Amend constitution to end arbitrary recalls

Parliament should develop legislation to prevent recalls from being carried out arbitrarily

On November 14, 2023, the speaker of Parliament declared six National Assembly seats vacant with effect from  November 7, 2023.

This followed a recall of the then sitting members by the party’s self-imposed interim secretary-general Sengezo Tshabangu, who declared that the affected members ceased to belong to the Citizens Coalition for Change (CCC).

On February 3, 2024, the Zimbabwe Electoral Commission (Zec) conducted by-elections to fill the National Assembly and local authority vacancies.

National Assembly by-elections were conducted to fill vacancies created following the recall of Mutasa Oliver (Zvimba East), Chagwiza Stephen (Goromonzi South), Chivero Admore (Chegutu West), Madzimbamuto Willard (Seke), Siziba Gift (Pelandaba-Tshabalala) and Chibaya Amos (Mkoba North).

The Zimbabwe Election Supervisory Network (Zesn) observed events leading to the by-elections like nomination court sitting and pre-electoral environment as well as voting processes for the six National Assembly seats.

 Nomination of candidates overall saw a reduction in competition for constituency seats by candidates, who lodged their nomination papers.

This is in comparison to the  June 21 2023 nomination process, in preparation for the  August 23, 2023 harmonised elections for the same constituencies.

CCC filed double candidates in two constituencies (Goromonzi South and Pelandaba-Tshabalala) and three  candidates in (Pelandaba-Tshabalala, Mkoba North and Goromonzi South).

Three recalled CCC candidates decided to run as independents in Zvimba East, Seke and Chegutu West.

Zesn relied on authentic online and print media to scan and assess the electoral environment in the run-up to the by-elections.

The environment preceding the conduct of the by-elections was very peaceful and calm.

Campaigns were minimal and the electoral aspirants used various means to reach out to the electorate.

Methods included, but were not limited to posters, flyers, door-to-door visits and social media.

On election day, Zesn deployed 271 static and 15 mobile teams.

 Observers were on the ground to observe the election day processes during opening, voting, closing and counting of the results.

 The election day recorded some worrying incidents that Zesn believe have the potential to hinder the ability of observers to discharge their duties as outlined in the Electoral Act.

 Further, Zesn also observed very low turn-out of voters who trickled in to cast their votes at different polling stations.

Zanu PF gained control of all the six  electoral constituencies.

This has increased the party’s number of elected seats in Parliament. In August 2023, Zec declared Zanu PF as winner in 136 parliamentary seats.

The November 11 by-election saw an increase in the party’s parliamentary seats to 137.

In December 2023, Zanu PF was declared the winner by the Zec in a total of seven  out of nine  of the contested seats, making a further upward move from 137 to 144 seats.

During the  February 3, 2024 by-elections, the ruling party was declared the winner by the Zec in an additional six seats bringing the party’s total number of seats to 150 elective National Assembly seats out of the 210 there by thereby surpassing the two thirds  majority which is 140 seats.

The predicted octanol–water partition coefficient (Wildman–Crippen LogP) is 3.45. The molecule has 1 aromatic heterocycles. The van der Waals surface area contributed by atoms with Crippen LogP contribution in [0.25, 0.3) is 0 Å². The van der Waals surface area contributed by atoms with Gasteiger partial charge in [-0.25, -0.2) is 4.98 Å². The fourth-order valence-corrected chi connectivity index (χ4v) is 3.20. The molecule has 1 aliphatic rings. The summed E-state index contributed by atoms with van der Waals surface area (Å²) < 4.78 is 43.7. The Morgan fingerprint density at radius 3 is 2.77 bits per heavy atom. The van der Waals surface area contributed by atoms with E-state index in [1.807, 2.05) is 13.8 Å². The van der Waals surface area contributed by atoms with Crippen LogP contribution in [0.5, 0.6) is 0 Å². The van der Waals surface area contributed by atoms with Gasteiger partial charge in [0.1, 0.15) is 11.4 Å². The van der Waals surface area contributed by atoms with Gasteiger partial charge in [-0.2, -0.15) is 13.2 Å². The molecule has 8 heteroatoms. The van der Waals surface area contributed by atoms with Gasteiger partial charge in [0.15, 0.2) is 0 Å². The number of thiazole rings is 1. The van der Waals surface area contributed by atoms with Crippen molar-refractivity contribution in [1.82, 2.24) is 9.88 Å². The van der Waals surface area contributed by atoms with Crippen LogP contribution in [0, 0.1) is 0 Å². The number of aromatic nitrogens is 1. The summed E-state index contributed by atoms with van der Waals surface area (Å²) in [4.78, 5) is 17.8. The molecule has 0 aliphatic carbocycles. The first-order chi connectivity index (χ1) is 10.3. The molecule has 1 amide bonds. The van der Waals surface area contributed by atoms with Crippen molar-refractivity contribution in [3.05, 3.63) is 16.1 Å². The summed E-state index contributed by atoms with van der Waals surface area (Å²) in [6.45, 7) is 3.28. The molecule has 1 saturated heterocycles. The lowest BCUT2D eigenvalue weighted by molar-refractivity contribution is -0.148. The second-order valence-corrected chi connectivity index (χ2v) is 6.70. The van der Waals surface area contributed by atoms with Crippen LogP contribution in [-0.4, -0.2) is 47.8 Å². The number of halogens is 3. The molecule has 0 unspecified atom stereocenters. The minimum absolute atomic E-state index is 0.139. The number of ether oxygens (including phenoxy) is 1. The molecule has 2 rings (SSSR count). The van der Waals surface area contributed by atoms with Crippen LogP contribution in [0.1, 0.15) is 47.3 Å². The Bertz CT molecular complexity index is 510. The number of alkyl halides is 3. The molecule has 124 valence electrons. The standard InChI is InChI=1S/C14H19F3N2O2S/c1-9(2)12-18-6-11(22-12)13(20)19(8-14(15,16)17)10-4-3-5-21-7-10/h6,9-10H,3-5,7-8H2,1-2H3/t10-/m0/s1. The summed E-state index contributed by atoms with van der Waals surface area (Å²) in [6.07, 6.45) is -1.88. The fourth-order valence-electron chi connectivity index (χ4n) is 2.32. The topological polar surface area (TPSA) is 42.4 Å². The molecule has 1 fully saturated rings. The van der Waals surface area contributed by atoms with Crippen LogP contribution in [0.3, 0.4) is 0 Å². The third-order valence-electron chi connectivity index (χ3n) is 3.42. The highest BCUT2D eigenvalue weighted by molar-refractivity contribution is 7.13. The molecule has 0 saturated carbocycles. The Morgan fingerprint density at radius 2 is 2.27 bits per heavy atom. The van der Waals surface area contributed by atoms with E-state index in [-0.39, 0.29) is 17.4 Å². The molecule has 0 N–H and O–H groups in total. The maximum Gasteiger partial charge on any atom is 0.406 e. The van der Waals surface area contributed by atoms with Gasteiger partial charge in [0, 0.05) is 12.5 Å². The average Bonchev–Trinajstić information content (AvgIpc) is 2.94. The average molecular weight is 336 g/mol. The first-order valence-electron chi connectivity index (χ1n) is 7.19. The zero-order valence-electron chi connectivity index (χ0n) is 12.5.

Zimbabwe has so far conducted three  rounds of by-elections, barely six  months after the 2023 August harmonised elections.

Reasons for the by-elections are centred on deaths and recalls of elected officials. The by-elections have been conducted at three  different intervals, firstly on November 11, 2023, followed by  December 9, 2023 with the recent round conducted on  February 3, 2024.

The first round of by-elections was triggered mainly by deaths of the officials and candidates, with subsequent rounds resulting from recalls.

Since October 2023, the opposition CCC has been hard hit by a wave of recalls of the elected officials, both at National Assembly and Local Authority levels as Tshabangu declared them non-party members.

Regardless of numerous efforts to challenge Tshabangu in the courts of law, recalled candidates have always lost to him, triggering the by-elections to fill the vacancies.

 The by-elections for the National Assembly on February 3, 2024, took place in an atmosphere of low voter education and growing voter apathy in the nation.

 Zesn reiterates its call that Parliament develop legislation, especially to amend Section 129 (k) of the constitution, to prevent recalls from being carried out arbitrarily.

Recalls put a burden on the national budget and reduce the value of the vote.

Further, the network recommends that  Zec and other electoral stakeholders continue supporting voter and electoral education efforts to ensure that the electorate are well informed about electoral processes, active citizenry and the importance of accountability from elected leaders in order to continuously enhance participation.

There is a need to ensure the safety and security of observers when discharging their duties without fear of reprisal to ensure public confidence in the electoral process and electoral credibility.

It is imperative to establish clear mechanisms for the protection of observers, including legal frameworks that explicitly prohibit any form of harassment or reprisal against them.

Political parties should promote a culture of non-violence and tolerance in order ensure that citizens participate freely in electoral processes. -Zesn

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